Teenagers Should Have Access to Birth Control Essay
979 Words4 Pages
Imagine you are sitting in the doctor’s office awkwardly with your mom. The doctor comes in, checks you out and asks a few questions. You fear him asking “Are you sexually active?” Your mom is sitting across from you and you are afraid what she is going to think of you when you answer “Yes.” to the question. You want to do the right thing and get on birth control to be safe, but you know your mom will say no. Girls in the 21st century should have the right to protect themselves with any sort of birth control they choose without parents’ consent. About 40 percent of sexually active teenagers admit to not using any form of protection (like a condom) during their last session. Behavior like this leads to higher risks of pregnancy or even…show more content…
Girls who gave birth while still in high school only 38% of them graduate. The reason the rest of them drop out is since they are forced to work in order to support their child. Nearly all cannot manage parenthood, school, work without family or friends help. With teenage mothers “Their children showed reduced educational attainment, had more emotional and behavioral problems, were at increased risk of maltreatment or harm, and showed higher rates of illness, accidents and injuries.” (Dennison P. 6) Just in the state of Texas, in 2012, there were 44 births per 1,000 girls’ state wide. Nationwide 50% of pregnancies are accidental in 2006. Teen parents also are a financial load to society, According to the National Campaign to Prevent Teen Pregnancy, in 2004, all together taxpayers paid more than eight billion dollars to help support health cares designed to help the 420,000 teenage mothers who gave birth in that year. “results from economic analyses suggest that implementing evidence-based teen pregnancy prevention programs, expanding access to Medicaid family planning services, and utilizing mass media campaigns to promote safe sex may reduce teen pregnancy and save taxpayer dollars.” (Without the help of drugs like Plan B or any type of birth control, a large amount of teenage girls will become unplanned mothers, making more of a financial burden to society. How does birth control work? “Birth control pills are made of hormones or hormone-like chemicals called
Teenagers And Birth Control Essay
Teenagers should have access to birth control devices. The most compelling argument against this thesis is the idea that they are not emotionally mature enough to be having sex at all, in that it is a meaningful commitment that should be only taken up by adults who have the ability to consent fully and understand the consequences of their behavior. Additionally, sexual behavior contains a lot of risks of many different natures. There is the emotional risk of engaging in such intimate activity, with concomitant development of feelings that may not be reciprocated or healthy. There is also the physical risk of disease. For heterosexual women, pregnancy is an emotional, physical, and economic strain that could severely derail a promising future. This argument is dependent on the presupposition that access to birth control devices would lead to an increase in the sexual activity of teenagers. This paper will argue that teenagers engaging in sexual behavior is inevitable and that the risks can only be mitigated by allowing for open dialogue, education, and the devices that would allow them to protect themselves. In other words, supplying birth control devices to teenagers creates an environment where the sexual behavior that will occur can be done with lower risk to the health and safety of the teenagers involved.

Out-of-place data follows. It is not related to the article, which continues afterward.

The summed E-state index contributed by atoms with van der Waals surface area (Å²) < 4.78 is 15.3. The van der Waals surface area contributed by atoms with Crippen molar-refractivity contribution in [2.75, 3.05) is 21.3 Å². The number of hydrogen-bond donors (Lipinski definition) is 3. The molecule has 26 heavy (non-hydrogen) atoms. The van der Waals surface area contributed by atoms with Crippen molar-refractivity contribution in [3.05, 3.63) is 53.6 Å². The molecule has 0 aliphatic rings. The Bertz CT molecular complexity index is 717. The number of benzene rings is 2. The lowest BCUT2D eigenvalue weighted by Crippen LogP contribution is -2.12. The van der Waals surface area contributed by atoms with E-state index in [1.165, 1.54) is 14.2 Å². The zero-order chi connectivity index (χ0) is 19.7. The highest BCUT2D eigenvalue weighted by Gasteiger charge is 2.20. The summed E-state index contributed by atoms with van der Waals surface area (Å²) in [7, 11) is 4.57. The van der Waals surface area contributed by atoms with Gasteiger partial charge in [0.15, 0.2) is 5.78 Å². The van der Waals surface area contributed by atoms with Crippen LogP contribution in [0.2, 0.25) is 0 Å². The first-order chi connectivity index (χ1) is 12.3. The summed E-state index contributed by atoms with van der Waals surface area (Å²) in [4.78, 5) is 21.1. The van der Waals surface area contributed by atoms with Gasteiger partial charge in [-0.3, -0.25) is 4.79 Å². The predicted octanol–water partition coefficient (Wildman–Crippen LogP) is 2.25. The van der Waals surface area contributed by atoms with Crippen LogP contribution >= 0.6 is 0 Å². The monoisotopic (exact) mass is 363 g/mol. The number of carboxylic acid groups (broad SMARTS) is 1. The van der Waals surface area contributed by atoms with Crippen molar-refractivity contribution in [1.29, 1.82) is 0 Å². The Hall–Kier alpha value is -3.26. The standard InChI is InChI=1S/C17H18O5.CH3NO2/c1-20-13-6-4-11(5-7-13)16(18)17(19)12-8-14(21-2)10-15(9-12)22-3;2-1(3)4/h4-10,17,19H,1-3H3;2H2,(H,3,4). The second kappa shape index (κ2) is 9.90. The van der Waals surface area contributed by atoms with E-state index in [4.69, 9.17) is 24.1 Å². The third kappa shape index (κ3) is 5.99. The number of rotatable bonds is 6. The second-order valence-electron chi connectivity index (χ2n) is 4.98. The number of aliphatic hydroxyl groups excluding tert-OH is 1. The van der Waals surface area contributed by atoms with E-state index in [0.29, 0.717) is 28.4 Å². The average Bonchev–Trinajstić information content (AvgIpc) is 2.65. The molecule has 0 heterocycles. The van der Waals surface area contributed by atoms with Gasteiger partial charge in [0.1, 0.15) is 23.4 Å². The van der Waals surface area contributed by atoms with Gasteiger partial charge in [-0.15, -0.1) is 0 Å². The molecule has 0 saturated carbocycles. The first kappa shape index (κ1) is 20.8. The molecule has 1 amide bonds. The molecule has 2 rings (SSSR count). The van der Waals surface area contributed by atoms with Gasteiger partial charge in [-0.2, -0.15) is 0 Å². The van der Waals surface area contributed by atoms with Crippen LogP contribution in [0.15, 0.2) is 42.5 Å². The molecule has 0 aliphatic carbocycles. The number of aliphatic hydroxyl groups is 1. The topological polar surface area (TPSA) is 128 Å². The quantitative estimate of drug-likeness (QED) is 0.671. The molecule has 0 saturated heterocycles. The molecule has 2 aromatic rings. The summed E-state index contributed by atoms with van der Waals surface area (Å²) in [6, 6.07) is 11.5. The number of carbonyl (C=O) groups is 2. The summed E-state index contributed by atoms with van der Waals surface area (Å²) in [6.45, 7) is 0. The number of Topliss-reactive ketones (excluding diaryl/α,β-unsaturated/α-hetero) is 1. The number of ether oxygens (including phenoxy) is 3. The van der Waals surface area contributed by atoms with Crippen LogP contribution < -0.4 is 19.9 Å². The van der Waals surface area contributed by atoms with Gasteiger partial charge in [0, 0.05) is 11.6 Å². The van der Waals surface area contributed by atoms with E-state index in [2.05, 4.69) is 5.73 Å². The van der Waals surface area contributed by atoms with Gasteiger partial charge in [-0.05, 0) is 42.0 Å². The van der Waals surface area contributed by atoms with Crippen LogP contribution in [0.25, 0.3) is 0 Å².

Sexual behavior is inevitable and undeterred by the absence of birth control. The research is overwhelming that sexual education that focuses on the value of abstinence until marriage do not delay the onset of sexual behavior and they do not reduce sexually risky behaviors (Lindberg and Maddow-Zimet 333). According to a comprehensive study conducted from 2006-2010, 43% of women from 15-19 and 42% of men have had sex, with 25.5% and 21.5% having had sex in the last month, for girls and boys respectively (Davis and Bridges 1). A recent study examined the prevalence of Medicaid Family Planning Waivers, which provide low-cost health insurance in order to provide birth control to low-income teens, and concluded that they “were shown to be effective in reducing teen birth rates across all races, especially among black and Hispanic teens” (Yang and Gaydos 521). People of color are far more likely to become pregnant and to become infected with sexually transmitted diseases as teenagers, meaning an already oppressed group in our society is bearing the brunt of the failure to adequately educate our children (Davis and Bridges 1). White female teenagers are about 10% more likely to use any method of contraception than female teenagers of color, indicating the failure to educate and help teenagers of those communities. Lack of available birth control leads to scenarios like the fact that 42.3% of young women use the withdrawal method, which prevents neither pregnancy nor sexually transmitted infections (Martinez, Copen and Abma 21). 39.% of teenagers did not use a condom at all in the sexual activity within a month of when the survey was...
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